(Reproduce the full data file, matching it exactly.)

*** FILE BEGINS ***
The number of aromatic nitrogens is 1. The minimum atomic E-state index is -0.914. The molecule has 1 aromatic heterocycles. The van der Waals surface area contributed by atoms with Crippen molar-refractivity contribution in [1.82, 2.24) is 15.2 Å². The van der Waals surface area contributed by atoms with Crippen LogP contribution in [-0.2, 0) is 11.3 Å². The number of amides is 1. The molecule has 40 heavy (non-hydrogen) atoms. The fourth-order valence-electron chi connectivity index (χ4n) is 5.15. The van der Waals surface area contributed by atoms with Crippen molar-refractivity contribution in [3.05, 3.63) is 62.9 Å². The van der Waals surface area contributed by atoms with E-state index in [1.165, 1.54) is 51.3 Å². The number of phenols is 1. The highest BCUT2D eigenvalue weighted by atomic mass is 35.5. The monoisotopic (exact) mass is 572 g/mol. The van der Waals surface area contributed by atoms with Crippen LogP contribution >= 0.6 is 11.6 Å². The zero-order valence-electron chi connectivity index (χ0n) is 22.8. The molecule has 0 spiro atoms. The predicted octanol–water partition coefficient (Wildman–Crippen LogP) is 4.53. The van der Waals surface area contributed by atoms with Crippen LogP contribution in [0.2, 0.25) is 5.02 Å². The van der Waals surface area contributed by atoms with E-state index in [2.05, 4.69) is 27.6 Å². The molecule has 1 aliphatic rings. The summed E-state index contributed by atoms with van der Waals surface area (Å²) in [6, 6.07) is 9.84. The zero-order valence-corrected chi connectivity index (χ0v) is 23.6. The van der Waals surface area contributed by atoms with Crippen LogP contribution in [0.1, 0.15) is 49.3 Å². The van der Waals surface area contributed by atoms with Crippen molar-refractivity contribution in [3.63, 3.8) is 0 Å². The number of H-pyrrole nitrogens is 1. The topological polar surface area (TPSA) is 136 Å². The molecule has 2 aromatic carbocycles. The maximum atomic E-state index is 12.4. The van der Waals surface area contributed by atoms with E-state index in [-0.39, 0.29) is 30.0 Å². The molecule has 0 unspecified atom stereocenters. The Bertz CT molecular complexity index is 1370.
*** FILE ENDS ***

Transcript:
The number of aromatic nitrogens is 1. The minimum atomic E-state index is -0.914. The molecule has 1 aromatic heterocycles. The van der Waals surface area contributed by atoms with Crippen molar-refractivity contribution in [1.82, 2.24) is 15.2 Å². The van der Waals surface area contributed by atoms with Crippen LogP contribution in [-0.2, 0) is 11.3 Å². The number of amides is 1. The molecule has 40 heavy (non-hydrogen) atoms. The fourth-order valence-electron chi connectivity index (χ4n) is 5.15. The van der Waals surface area contributed by atoms with Crippen molar-refractivity contribution in [3.05, 3.63) is 62.9 Å². The van der Waals surface area contributed by atoms with E-state index in [1.165, 1.54) is 51.3 Å². The number of phenols is 1. The highest BCUT2D eigenvalue weighted by atomic mass is 35.5. The monoisotopic (exact) mass is 572 g/mol. The van der Waals surface area contributed by atoms with Crippen LogP contribution >= 0.6 is 11.6 Å². The zero-order valence-electron chi connectivity index (χ0n) is 22.8. The molecule has 0 spiro atoms. The predicted octanol–water partition coefficient (Wildman–Crippen LogP) is 4.53. The van der Waals surface area contributed by atoms with Crippen LogP contribution in [0.2, 0.25) is 5.02 Å². The van der Waals surface area contributed by atoms with E-state index in [2.05, 4.69) is 27.6 Å². The molecule has 1 aliphatic rings. The summed E-state index contributed by atoms with van der Waals surface area (Å²) in [6, 6.07) is 9.84. The zero-order valence-corrected chi connectivity index (χ0v) is 23.6. The van der Waals surface area contributed by atoms with Crippen LogP contribution in [0.1, 0.15) is 49.3 Å². The van der Waals surface area contributed by atoms with Crippen molar-refractivity contribution in [3.63, 3.8) is 0 Å². The number of H-pyrrole nitrogens is 1. The topological polar surface area (TPSA) is 136 Å². The molecule has 2 aromatic carbocycles. The maximum atomic E-state index is 12.4. The van der Waals surface area contributed by atoms with E-state index in [-0.39, 0.29) is 30.0 Å². The molecule has 0 unspecified atom stereocenters. The Bertz CT molecular complexity index is 1370.